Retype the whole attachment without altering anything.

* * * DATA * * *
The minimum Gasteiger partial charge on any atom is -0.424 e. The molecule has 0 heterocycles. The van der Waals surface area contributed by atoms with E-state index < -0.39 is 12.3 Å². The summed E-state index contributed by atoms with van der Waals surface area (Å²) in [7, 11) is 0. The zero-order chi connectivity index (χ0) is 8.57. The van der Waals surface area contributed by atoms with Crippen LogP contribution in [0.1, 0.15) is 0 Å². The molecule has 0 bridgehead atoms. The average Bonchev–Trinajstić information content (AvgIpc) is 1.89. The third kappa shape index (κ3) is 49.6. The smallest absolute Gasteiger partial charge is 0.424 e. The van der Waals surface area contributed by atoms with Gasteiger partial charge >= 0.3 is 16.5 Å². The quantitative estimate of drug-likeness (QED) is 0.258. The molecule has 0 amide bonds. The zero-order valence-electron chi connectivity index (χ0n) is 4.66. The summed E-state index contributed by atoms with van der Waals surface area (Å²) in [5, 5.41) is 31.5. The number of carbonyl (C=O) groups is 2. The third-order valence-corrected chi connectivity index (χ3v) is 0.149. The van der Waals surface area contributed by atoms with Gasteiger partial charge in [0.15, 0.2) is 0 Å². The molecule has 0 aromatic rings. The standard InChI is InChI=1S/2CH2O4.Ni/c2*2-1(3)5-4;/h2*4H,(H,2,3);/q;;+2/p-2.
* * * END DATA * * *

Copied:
The minimum Gasteiger partial charge on any atom is -0.424 e. The molecule has 0 heterocycles. The van der Waals surface area contributed by atoms with E-state index < -0.39 is 12.3 Å². The summed E-state index contributed by atoms with van der Waals surface area (Å²) in [7, 11) is 0. The zero-order chi connectivity index (χ0) is 8.57. The van der Waals surface area contributed by atoms with Crippen LogP contribution in [0.1, 0.15) is 0 Å². The molecule has 0 bridgehead atoms. The average Bonchev–Trinajstić information content (AvgIpc) is 1.89. The third kappa shape index (κ3) is 49.6. The smallest absolute Gasteiger partial charge is 0.424 e. The van der Waals surface area contributed by atoms with Gasteiger partial charge >= 0.3 is 16.5 Å². The quantitative estimate of drug-likeness (QED) is 0.258. The molecule has 0 amide bonds. The zero-order valence-electron chi connectivity index (χ0n) is 4.66. The summed E-state index contributed by atoms with van der Waals surface area (Å²) in [5, 5.41) is 31.5. The number of carbonyl (C=O) groups is 2. The third-order valence-corrected chi connectivity index (χ3v) is 0.149. The van der Waals surface area contributed by atoms with Gasteiger partial charge in [0.15, 0.2) is 0 Å². The molecule has 0 aromatic rings. The standard InChI is InChI=1S/2CH2O4.Ni/c2*2-1(3)5-4;/h2*4H,(H,2,3);/q;;+2/p-2.